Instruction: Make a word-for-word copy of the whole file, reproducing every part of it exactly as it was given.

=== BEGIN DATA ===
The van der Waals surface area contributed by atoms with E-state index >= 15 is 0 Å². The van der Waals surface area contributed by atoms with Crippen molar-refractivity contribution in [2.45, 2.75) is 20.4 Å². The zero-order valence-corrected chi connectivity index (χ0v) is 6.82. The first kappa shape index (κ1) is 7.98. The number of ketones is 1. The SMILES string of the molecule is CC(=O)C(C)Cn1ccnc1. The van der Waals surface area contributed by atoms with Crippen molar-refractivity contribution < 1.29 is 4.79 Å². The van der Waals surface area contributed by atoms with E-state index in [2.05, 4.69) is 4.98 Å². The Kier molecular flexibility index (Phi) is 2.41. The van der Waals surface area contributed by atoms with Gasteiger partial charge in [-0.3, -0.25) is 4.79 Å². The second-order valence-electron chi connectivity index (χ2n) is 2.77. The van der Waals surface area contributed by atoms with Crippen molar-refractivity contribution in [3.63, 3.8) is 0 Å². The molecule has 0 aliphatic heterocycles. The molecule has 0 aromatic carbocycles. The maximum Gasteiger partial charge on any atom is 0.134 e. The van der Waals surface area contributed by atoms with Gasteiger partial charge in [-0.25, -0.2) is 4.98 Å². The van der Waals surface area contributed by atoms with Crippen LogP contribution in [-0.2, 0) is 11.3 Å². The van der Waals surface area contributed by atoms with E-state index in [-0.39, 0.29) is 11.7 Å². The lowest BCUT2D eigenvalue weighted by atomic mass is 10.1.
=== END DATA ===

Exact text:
The van der Waals surface area contributed by atoms with E-state index >= 15 is 0 Å². The van der Waals surface area contributed by atoms with Crippen molar-refractivity contribution in [2.45, 2.75) is 20.4 Å². The zero-order valence-corrected chi connectivity index (χ0v) is 6.82. The first kappa shape index (κ1) is 7.98. The number of ketones is 1. The SMILES string of the molecule is CC(=O)C(C)Cn1ccnc1. The van der Waals surface area contributed by atoms with Crippen molar-refractivity contribution < 1.29 is 4.79 Å². The van der Waals surface area contributed by atoms with E-state index in [2.05, 4.69) is 4.98 Å². The Kier molecular flexibility index (Phi) is 2.41. The van der Waals surface area contributed by atoms with Gasteiger partial charge in [-0.3, -0.25) is 4.79 Å². The second-order valence-electron chi connectivity index (χ2n) is 2.77. The van der Waals surface area contributed by atoms with Crippen molar-refractivity contribution in [3.63, 3.8) is 0 Å². The molecule has 0 aliphatic heterocycles. The molecule has 0 aromatic carbocycles. The maximum Gasteiger partial charge on any atom is 0.134 e. The van der Waals surface area contributed by atoms with Gasteiger partial charge in [-0.25, -0.2) is 4.98 Å². The van der Waals surface area contributed by atoms with Crippen LogP contribution in [-0.2, 0) is 11.3 Å². The van der Waals surface area contributed by atoms with E-state index in [-0.39, 0.29) is 11.7 Å². The lowest BCUT2D eigenvalue weighted by atomic mass is 10.1.